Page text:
There is a point in which the human ear cannot hear the difference. To me the most important is the buffer, is it’s also connected to the soundcard.
Some time ago Michael Willis posted a link about it but it was on irc, so there’s no trace in here.

pdhemartin: If there is nothing wrong with your device and you don’t need any more channels then you don’t gain much by changing the device.

If you need more channels, check this recent discussion here: https://community.ardour.org/node/14143


Thank’s a lot for the advices
The truth is that it is not really possible to hear the diference from 44.100 to 48.000 or 96000 for the finished mix, but I like to record with a lot of overhead and use also a lot of treatment for the voices… I always wanted to record in 24 bit 96000 sample rate but neve be able to get that from the M-Audio fast track pro.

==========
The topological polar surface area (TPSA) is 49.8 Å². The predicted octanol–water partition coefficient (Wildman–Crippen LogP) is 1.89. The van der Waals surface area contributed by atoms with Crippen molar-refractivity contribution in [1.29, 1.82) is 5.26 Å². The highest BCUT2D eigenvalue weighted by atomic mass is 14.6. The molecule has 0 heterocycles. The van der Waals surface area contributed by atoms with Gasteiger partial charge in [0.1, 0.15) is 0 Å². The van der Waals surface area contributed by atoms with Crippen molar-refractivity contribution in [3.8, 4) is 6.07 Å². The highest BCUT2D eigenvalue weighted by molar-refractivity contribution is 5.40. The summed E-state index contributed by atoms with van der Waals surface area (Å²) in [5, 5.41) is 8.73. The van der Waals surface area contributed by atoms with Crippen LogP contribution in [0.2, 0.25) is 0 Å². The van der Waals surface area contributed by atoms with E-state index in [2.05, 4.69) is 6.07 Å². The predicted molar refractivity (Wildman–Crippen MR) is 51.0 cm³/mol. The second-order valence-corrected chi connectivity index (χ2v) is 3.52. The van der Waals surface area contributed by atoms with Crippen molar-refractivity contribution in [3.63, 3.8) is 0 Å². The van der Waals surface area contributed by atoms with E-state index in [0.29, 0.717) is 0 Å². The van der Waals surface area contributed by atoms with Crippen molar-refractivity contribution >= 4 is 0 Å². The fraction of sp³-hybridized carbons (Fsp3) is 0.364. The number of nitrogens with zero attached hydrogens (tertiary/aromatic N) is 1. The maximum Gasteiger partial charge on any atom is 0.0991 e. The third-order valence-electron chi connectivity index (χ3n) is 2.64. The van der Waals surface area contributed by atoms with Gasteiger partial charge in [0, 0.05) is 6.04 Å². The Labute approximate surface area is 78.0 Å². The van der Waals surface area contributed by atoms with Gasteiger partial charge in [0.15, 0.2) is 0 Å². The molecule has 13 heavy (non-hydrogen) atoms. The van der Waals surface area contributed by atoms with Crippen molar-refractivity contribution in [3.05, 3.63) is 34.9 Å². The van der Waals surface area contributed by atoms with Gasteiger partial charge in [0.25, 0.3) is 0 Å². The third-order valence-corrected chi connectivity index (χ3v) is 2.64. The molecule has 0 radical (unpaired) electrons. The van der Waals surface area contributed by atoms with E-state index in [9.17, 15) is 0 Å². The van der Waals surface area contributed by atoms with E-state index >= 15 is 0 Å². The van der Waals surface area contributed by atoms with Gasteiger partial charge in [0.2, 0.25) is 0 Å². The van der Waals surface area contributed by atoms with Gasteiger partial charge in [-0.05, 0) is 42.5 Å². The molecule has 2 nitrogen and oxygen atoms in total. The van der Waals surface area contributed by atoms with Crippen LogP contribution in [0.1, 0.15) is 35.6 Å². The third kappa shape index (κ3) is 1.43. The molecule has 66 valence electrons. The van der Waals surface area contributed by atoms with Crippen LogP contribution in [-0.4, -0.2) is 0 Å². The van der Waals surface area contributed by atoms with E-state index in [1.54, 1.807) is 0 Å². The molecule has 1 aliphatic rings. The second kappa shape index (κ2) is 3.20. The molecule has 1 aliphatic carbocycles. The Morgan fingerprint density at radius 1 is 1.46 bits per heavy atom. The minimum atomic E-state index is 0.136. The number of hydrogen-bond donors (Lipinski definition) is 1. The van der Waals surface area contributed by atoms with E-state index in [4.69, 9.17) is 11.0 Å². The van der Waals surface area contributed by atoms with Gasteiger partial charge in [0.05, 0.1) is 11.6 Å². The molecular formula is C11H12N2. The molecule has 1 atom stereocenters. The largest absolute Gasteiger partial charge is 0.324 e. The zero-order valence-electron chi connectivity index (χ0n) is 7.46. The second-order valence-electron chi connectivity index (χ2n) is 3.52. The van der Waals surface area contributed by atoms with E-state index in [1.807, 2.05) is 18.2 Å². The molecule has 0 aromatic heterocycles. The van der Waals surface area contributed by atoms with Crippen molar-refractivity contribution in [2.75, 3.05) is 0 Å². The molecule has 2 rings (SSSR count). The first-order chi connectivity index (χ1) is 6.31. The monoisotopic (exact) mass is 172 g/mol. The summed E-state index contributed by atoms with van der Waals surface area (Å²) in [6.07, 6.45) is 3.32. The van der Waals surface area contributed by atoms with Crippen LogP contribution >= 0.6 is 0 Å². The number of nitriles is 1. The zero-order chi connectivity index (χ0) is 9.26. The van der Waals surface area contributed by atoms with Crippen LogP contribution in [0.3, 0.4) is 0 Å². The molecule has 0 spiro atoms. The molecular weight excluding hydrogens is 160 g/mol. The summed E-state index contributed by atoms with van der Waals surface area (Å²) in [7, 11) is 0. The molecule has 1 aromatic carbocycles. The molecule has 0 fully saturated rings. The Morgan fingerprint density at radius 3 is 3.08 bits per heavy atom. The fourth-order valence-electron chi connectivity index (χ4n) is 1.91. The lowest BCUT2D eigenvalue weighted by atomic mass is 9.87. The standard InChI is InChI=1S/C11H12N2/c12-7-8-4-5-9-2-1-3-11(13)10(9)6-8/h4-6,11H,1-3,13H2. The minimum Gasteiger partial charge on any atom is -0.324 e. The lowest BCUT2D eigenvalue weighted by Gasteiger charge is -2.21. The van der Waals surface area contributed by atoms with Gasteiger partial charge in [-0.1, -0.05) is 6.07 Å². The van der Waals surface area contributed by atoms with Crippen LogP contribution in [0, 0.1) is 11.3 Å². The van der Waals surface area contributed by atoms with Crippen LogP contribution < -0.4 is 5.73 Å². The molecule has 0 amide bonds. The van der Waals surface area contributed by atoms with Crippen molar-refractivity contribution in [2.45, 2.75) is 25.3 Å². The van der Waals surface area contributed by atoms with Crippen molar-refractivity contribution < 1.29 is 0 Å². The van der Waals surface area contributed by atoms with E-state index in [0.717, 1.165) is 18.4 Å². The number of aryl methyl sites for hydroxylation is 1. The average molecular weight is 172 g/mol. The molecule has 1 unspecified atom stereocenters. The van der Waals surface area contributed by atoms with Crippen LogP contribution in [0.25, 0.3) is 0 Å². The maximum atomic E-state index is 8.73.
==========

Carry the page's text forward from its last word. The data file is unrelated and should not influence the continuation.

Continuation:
I’ve readed some post with specials kernel module argument to get those sample rates but I never reached it :frowning:
I will read all those discitions and learn some more. ;=;

24 bits is absolutely worth it. 96kHz is absolutely not worth it unless you have hardware a lot better than the fast track pro.


I should clarify that as Paul said 24bit should be preferred but 16bit isn’t as ‘bad’ as some people would have you believe…

If I recall from the old days the Fast Track Pro could use 24bit if it had some extra module tweaks placed in a configuration file in /etc/modprobe.d/

It should be possible to use 24bit with any Kernel 3.0+. Joe Giampaoli has a VERY detailed guide on his blog here:

I’ve dig up some old forums and tried to put those conf file in /etc/modprobe.d/ but it’s look like I would need to patch and recompile the kernel for that. And all the patch I’ve found was for 3.* kernels version.